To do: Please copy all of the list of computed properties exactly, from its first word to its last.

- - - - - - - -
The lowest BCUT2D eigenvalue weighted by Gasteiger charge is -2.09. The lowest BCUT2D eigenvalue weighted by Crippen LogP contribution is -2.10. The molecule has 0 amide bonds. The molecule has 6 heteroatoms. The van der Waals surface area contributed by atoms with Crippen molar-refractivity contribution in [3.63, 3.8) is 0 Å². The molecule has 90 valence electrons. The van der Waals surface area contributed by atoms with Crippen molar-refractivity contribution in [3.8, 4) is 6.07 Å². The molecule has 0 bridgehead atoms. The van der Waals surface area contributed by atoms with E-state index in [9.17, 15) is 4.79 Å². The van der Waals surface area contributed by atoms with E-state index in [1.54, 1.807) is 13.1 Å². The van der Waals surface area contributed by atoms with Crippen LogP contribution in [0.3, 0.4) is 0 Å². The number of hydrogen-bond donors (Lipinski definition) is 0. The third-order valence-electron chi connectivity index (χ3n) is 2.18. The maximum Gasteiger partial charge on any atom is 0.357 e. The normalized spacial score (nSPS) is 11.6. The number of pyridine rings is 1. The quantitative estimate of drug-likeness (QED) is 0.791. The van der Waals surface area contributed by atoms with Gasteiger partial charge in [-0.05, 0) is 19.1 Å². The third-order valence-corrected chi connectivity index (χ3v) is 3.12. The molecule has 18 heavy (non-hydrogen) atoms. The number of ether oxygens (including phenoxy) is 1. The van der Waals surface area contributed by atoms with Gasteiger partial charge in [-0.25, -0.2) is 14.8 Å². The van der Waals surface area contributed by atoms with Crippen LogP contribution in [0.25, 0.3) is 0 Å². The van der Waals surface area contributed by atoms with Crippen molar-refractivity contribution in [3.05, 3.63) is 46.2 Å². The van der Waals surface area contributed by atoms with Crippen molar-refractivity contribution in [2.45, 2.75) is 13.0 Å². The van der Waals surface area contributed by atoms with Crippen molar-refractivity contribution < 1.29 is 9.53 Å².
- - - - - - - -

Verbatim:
The lowest BCUT2D eigenvalue weighted by Gasteiger charge is -2.09. The lowest BCUT2D eigenvalue weighted by Crippen LogP contribution is -2.10. The molecule has 0 amide bonds. The molecule has 6 heteroatoms. The van der Waals surface area contributed by atoms with Crippen molar-refractivity contribution in [3.63, 3.8) is 0 Å². The molecule has 90 valence electrons. The van der Waals surface area contributed by atoms with Crippen molar-refractivity contribution in [3.8, 4) is 6.07 Å². The molecule has 0 bridgehead atoms. The van der Waals surface area contributed by atoms with E-state index in [9.17, 15) is 4.79 Å². The van der Waals surface area contributed by atoms with E-state index in [1.54, 1.807) is 13.1 Å². The van der Waals surface area contributed by atoms with Crippen LogP contribution in [0.3, 0.4) is 0 Å². The number of hydrogen-bond donors (Lipinski definition) is 0. The third-order valence-electron chi connectivity index (χ3n) is 2.18. The maximum Gasteiger partial charge on any atom is 0.357 e. The normalized spacial score (nSPS) is 11.6. The number of pyridine rings is 1. The quantitative estimate of drug-likeness (QED) is 0.791. The van der Waals surface area contributed by atoms with Gasteiger partial charge in [-0.05, 0) is 19.1 Å². The third-order valence-corrected chi connectivity index (χ3v) is 3.12. The molecule has 18 heavy (non-hydrogen) atoms. The number of ether oxygens (including phenoxy) is 1. The van der Waals surface area contributed by atoms with Gasteiger partial charge in [-0.25, -0.2) is 14.8 Å². The van der Waals surface area contributed by atoms with Crippen LogP contribution in [0.25, 0.3) is 0 Å². The van der Waals surface area contributed by atoms with Crippen molar-refractivity contribution in [3.05, 3.63) is 46.2 Å². The van der Waals surface area contributed by atoms with Crippen molar-refractivity contribution in [2.45, 2.75) is 13.0 Å². The van der Waals surface area contributed by atoms with Crippen molar-refractivity contribution < 1.29 is 9.53 Å².